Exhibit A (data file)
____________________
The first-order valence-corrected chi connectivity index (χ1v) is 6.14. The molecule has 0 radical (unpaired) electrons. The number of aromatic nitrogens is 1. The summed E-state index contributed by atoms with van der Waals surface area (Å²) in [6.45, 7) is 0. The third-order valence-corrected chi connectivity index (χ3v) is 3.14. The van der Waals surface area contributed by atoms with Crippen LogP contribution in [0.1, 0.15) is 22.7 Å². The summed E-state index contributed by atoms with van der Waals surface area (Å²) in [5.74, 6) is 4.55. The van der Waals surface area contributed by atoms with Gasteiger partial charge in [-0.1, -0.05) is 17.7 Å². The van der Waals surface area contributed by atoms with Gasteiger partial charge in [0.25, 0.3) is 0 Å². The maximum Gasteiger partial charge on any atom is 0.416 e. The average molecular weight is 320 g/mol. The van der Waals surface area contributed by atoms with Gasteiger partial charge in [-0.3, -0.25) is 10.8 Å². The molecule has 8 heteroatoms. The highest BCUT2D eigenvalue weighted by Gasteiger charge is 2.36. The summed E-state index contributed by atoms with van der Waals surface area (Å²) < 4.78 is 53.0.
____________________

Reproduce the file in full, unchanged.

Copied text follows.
The first-order valence-corrected chi connectivity index (χ1v) is 6.14. The molecule has 0 radical (unpaired) electrons. The number of aromatic nitrogens is 1. The summed E-state index contributed by atoms with van der Waals surface area (Å²) in [6.45, 7) is 0. The third-order valence-corrected chi connectivity index (χ3v) is 3.14. The van der Waals surface area contributed by atoms with Crippen LogP contribution in [0.1, 0.15) is 22.7 Å². The summed E-state index contributed by atoms with van der Waals surface area (Å²) in [5.74, 6) is 4.55. The van der Waals surface area contributed by atoms with Gasteiger partial charge in [-0.1, -0.05) is 17.7 Å². The van der Waals surface area contributed by atoms with Gasteiger partial charge in [0.25, 0.3) is 0 Å². The maximum Gasteiger partial charge on any atom is 0.416 e. The average molecular weight is 320 g/mol. The van der Waals surface area contributed by atoms with Gasteiger partial charge in [-0.3, -0.25) is 10.8 Å². The molecule has 8 heteroatoms. The highest BCUT2D eigenvalue weighted by Gasteiger charge is 2.36. The summed E-state index contributed by atoms with van der Waals surface area (Å²) < 4.78 is 53.0.